Thursday, 17 May 2018

Unicorns and competitions

It's May - time for another competition; this one is geared towards the third in the Camelot Inheritance series, Merlin’s Vow.

If you’ve read the book you’ll know (spoiler alert) that a unicorn makes an appearance. So, it seemed only right that the prize should include a unicorn, albeit a toy one.
The prize includes a signed and dedicated copy of ‘Merlin’s Vow’ (the third in the Camelot Inheritance series), the unicorn, and a ‘unicorns are real’ mug.

Interestingly and topically (with the imminent wedding of Meghan to Prince Harry), when Pete and I visited London to research the fourth in the Camelot Inheritance series, we were staying close to Kensington Palace.

 One evening we took a stroll and happened upon the palace. Having written Merlin’s Vow, I was particularly intrigued by the decoration on the gate. I later discovered that the unicorn represents Scotland, whereas the heraldic lion represents England.
In Merlin's Vow wrought iron gates are one of the ways into Oakwood Manor, Merlin's house - and they're decorated too.

It seems that unicorns crop up in the most unexpected places - and palaces.

But I've deviated. 

The competition is open to anyone in Europe, Scandinavia, the USA, Canada and Britain.
(My apologies that I can’t open it further afield but posting can be complicated.)

To enter, put these details in the contact box on the sidebar of the blog. (No one else will be able to see it.) Your email address – it won’t be given to anyone else. 
Your name, of course. 
And if you’ve read any of The Camelot Inheritance books, I’d love to hear who is your favourite character. If you haven’t read any, let me know the title of a book you rate highly.

The winner will be picked electronically in mid-July. The decision will be final.

While in London researching, I found this statue in the royal park of Kensington Gardens close to the palace. It’s a statue of Peter Pan, the boy who never grew up. 

And this is where you can find it, if you're visiting London.

And for all fans of Doctor Who, this well-known mode of time travel is outside the entrance to Earl’s Court underground station. If you want to visit it yourself, here’s where it is:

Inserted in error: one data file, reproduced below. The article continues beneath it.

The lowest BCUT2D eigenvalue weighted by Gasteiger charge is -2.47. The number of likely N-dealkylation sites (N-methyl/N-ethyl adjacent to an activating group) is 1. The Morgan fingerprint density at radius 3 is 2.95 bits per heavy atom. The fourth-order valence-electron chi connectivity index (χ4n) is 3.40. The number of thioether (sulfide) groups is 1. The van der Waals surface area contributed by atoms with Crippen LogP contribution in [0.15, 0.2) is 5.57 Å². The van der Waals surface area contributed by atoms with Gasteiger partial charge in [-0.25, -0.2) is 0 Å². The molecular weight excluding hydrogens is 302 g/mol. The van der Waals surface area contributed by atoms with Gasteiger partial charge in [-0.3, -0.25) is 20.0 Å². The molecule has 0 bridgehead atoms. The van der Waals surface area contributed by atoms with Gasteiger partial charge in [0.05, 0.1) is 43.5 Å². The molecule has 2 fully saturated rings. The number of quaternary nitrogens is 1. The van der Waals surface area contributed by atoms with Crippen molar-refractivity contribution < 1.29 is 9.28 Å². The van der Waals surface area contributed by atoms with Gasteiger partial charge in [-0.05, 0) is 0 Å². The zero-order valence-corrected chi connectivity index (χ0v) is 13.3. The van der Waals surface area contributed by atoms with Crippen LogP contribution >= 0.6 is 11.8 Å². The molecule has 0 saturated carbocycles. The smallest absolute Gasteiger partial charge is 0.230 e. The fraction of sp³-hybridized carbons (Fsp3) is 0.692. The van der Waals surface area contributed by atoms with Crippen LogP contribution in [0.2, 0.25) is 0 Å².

London’s streets may not be paved with gold, but it appears that they are littered with fantasy!

Speaking of fantasy, I thought I'd include another taster of the fourth in the Camelot Inheritance series. It's a only a small excerpt, but hopefully not a spoiler.

I hope you enjoy it.

In a narrow alley, a couple of hundred of metres from the harbour, the air wobbled.
There was a muted woomph followed by an exclamation.
Fortunately for the time-travelling Watcher, he’d landed in a secluded spot. Gradually his molecules settled until he was all in one piece: cloak, shoes and bag all together.
Viatoris glanced up and down the high-walled lane and took in the stunted shadows and blue sky.
Examining the granite stone walls he muttered, ‘Cornwall again.’
A velvet bee hummed.
‘At least it’s summer,’ he muttered. ‘The weather was foul at Christmas: snow, wind . . . storms.’
The Watcher, keeping an eye on the lane’s entrance, swung his bag off his shoulder and hurriedly pulled out a selection of clothes suited to twenty-first century Cornwall. He had prepared carefully. This time he had both boots as well as the rest of his outfit. 
On the other side of the wall a blackbird chattered. 
High overhead, a plane droned.
Viatoris swept off his cloak and pulled on a shapeless fisherman’s jumper. He slipped off his fine Italian shoes, swapped them for a pair of sturdy boots, and pushed a navy-blue cap on his head.
Cramming his fifteenth century clothes into the bag he stood up. He was ready. Most of the time he wouldn’t be seen, but the Watchers’ training stressed the need to be prepared.
He tilted his head. ‘Mid-summer, I reckon.’
Words rang in his head. The Writer, his overseer, was checking he’d arrived.

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